The suspension is one of a raft of measures introduced to combat the spread of citrus longhorn beetle Anoplophora chinensis after an outbreak caused 550 Dutch nurseries to close earlier this year.
A Food & Environment Research Authority (FERA) representative said: "Strengthened requirements have also been agreed for other host plants imported from China. These include a standardised inspection regime for such plants, prior to export and on import into the EU. All EU member states will be applying an harmonised destructive sampling protocol for host plants imported from China and any findings of the pest will result in the delisting of the Chinese nursery concerned for a minimum two-year period."
FERA plant health policy's Richard McIntosh added: "The destructive sampling on other host plants will be 10 per cent up to a maximum of 4,500 plants, so no more than 450 plants can be destroyed.
"Obviously we will have to wait and see if we experience problems with the other host plants but we will be keeping an eye on that and if problems are experienced we will have further discussions."
McIntosh said the measure was introduced after growing concern from member states and on the basis of evidence presented by the Food and Veterinary Office after audits of Chinese nurseries were carried out last year.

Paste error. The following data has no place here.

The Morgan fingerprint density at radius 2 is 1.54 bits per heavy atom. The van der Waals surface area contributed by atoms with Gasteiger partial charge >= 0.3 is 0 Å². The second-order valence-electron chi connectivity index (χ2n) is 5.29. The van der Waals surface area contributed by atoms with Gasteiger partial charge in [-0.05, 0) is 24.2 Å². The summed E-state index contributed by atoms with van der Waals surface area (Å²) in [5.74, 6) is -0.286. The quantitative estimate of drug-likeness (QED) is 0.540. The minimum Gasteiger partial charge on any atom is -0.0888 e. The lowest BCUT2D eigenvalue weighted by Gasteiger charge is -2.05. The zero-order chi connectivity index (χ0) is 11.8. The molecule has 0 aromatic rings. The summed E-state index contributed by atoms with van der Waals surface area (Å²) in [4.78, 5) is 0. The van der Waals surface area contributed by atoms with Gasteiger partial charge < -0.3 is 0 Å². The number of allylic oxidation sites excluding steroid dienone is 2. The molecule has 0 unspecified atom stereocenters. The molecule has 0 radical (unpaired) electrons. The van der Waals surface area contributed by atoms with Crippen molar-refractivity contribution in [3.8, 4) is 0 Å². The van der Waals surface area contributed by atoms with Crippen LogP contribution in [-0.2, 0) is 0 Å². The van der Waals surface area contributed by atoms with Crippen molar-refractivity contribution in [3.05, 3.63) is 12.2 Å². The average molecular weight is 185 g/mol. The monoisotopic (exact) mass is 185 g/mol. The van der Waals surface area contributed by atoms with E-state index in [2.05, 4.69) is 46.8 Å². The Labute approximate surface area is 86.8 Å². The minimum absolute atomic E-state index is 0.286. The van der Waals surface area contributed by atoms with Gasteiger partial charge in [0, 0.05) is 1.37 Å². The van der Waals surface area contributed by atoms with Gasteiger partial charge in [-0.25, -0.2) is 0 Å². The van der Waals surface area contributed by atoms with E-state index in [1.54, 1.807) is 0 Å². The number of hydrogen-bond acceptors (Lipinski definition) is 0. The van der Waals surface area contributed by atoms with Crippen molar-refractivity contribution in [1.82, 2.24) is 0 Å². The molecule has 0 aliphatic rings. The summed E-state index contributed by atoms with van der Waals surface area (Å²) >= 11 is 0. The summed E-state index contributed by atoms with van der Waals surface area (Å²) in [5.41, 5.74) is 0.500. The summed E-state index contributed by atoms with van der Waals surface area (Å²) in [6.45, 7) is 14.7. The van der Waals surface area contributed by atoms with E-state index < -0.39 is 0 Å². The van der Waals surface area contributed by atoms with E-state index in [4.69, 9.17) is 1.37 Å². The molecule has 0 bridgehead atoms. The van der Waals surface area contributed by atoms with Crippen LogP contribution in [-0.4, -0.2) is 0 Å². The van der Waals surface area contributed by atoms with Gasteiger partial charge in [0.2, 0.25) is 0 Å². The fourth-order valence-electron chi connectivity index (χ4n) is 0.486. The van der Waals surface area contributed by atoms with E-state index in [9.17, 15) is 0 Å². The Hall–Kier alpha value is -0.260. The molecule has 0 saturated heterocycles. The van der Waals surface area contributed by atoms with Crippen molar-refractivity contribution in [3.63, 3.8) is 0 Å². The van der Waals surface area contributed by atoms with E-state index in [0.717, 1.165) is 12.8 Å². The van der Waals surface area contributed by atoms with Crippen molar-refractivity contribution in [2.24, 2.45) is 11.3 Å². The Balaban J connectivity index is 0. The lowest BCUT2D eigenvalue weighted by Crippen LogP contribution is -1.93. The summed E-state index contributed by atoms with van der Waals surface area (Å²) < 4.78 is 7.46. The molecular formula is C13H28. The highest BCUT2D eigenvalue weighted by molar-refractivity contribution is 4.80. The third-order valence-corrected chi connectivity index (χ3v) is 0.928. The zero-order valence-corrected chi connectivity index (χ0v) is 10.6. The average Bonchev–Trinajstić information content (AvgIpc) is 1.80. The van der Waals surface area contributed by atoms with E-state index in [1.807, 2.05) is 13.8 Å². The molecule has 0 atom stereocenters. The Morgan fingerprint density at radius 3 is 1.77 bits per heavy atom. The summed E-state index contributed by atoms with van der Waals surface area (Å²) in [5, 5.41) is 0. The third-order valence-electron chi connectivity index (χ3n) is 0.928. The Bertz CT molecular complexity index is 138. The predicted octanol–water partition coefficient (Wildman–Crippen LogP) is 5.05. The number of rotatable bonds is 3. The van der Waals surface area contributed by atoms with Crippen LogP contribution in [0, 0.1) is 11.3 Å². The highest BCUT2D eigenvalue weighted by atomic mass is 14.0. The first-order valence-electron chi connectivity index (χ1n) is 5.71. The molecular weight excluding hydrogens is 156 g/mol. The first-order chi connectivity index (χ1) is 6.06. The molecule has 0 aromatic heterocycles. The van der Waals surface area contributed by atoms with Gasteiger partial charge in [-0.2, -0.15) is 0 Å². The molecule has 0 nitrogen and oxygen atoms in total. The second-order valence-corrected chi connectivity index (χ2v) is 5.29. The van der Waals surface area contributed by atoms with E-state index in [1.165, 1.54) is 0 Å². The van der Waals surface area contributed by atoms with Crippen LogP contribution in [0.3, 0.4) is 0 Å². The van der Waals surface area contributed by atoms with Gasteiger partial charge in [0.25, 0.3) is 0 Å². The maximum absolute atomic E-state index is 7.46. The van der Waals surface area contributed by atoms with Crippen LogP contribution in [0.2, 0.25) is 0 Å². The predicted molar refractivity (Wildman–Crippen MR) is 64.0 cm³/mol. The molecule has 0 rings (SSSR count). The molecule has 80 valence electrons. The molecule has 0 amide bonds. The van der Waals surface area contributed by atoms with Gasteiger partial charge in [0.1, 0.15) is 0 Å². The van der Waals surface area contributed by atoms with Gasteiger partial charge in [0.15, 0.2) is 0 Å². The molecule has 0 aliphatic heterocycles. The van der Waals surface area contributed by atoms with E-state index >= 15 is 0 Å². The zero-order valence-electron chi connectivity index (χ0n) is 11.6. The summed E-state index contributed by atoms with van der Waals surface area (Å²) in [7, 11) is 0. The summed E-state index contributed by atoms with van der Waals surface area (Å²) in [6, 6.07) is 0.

He added: "It is an opportunity for the Chinese authorities to review and clean up the system. After the two years assuming everything is working more effectively we can reopen that trade again. We believe that this legislation is technically justified as it's based on interceptions so we don't see it as being a barrier to trade, just something that is technically necessary and we hope that the Chinese authorities would see it that way."
The measure must now pass through Commission procedures and be signed off before it takes effect. It is expected by June and McIntosh said it would certainly be in place before the autumn import season began.
UK Acer growers welcome the move. Norfield Nurseries owner Steve Penrose said: "It is great for us because we don't import at all and it's about time we had a little bit of luck. One of our major problems has been competing with the sheds that bring Acers in cheaply from Holland, where they are imported from China."
Stepping Stones European agent Adrian Ayley said: "I'm pleased they are taking it seriously and its good to see plant health & husbandry being put before commercial interests."
- See more growers' reaction at www.HorticultureWeek.co.uk.